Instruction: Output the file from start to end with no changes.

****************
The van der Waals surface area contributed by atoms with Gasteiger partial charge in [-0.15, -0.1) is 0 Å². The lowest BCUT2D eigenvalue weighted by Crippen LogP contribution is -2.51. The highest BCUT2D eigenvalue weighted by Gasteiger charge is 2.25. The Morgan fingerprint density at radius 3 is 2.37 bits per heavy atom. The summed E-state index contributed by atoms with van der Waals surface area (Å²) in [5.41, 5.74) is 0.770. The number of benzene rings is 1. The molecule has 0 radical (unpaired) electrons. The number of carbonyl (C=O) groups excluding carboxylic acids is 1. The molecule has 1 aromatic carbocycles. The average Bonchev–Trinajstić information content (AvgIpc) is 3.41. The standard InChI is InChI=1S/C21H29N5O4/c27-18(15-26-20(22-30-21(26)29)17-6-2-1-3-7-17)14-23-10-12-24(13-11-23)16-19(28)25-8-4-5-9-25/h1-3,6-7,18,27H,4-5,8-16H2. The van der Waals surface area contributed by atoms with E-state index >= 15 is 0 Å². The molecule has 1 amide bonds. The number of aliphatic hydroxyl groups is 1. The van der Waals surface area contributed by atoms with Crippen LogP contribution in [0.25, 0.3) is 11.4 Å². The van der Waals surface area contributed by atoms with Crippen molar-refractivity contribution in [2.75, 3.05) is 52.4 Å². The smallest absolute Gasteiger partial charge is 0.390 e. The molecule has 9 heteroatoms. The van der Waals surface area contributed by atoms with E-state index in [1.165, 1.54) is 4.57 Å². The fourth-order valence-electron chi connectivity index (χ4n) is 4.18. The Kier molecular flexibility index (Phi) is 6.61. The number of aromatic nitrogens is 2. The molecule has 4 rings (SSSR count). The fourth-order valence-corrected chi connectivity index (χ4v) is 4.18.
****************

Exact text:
The van der Waals surface area contributed by atoms with Gasteiger partial charge in [-0.15, -0.1) is 0 Å². The lowest BCUT2D eigenvalue weighted by Crippen LogP contribution is -2.51. The highest BCUT2D eigenvalue weighted by Gasteiger charge is 2.25. The Morgan fingerprint density at radius 3 is 2.37 bits per heavy atom. The summed E-state index contributed by atoms with van der Waals surface area (Å²) in [5.41, 5.74) is 0.770. The number of benzene rings is 1. The molecule has 0 radical (unpaired) electrons. The number of carbonyl (C=O) groups excluding carboxylic acids is 1. The molecule has 1 aromatic carbocycles. The average Bonchev–Trinajstić information content (AvgIpc) is 3.41. The standard InChI is InChI=1S/C21H29N5O4/c27-18(15-26-20(22-30-21(26)29)17-6-2-1-3-7-17)14-23-10-12-24(13-11-23)16-19(28)25-8-4-5-9-25/h1-3,6-7,18,27H,4-5,8-16H2. The van der Waals surface area contributed by atoms with E-state index >= 15 is 0 Å². The molecule has 1 amide bonds. The number of aliphatic hydroxyl groups is 1. The van der Waals surface area contributed by atoms with Crippen LogP contribution in [0.25, 0.3) is 11.4 Å². The van der Waals surface area contributed by atoms with Crippen molar-refractivity contribution in [2.75, 3.05) is 52.4 Å². The smallest absolute Gasteiger partial charge is 0.390 e. The molecule has 9 heteroatoms. The van der Waals surface area contributed by atoms with E-state index in [1.165, 1.54) is 4.57 Å². The fourth-order valence-electron chi connectivity index (χ4n) is 4.18. The Kier molecular flexibility index (Phi) is 6.61. The number of aromatic nitrogens is 2. The molecule has 4 rings (SSSR count). The fourth-order valence-corrected chi connectivity index (χ4v) is 4.18.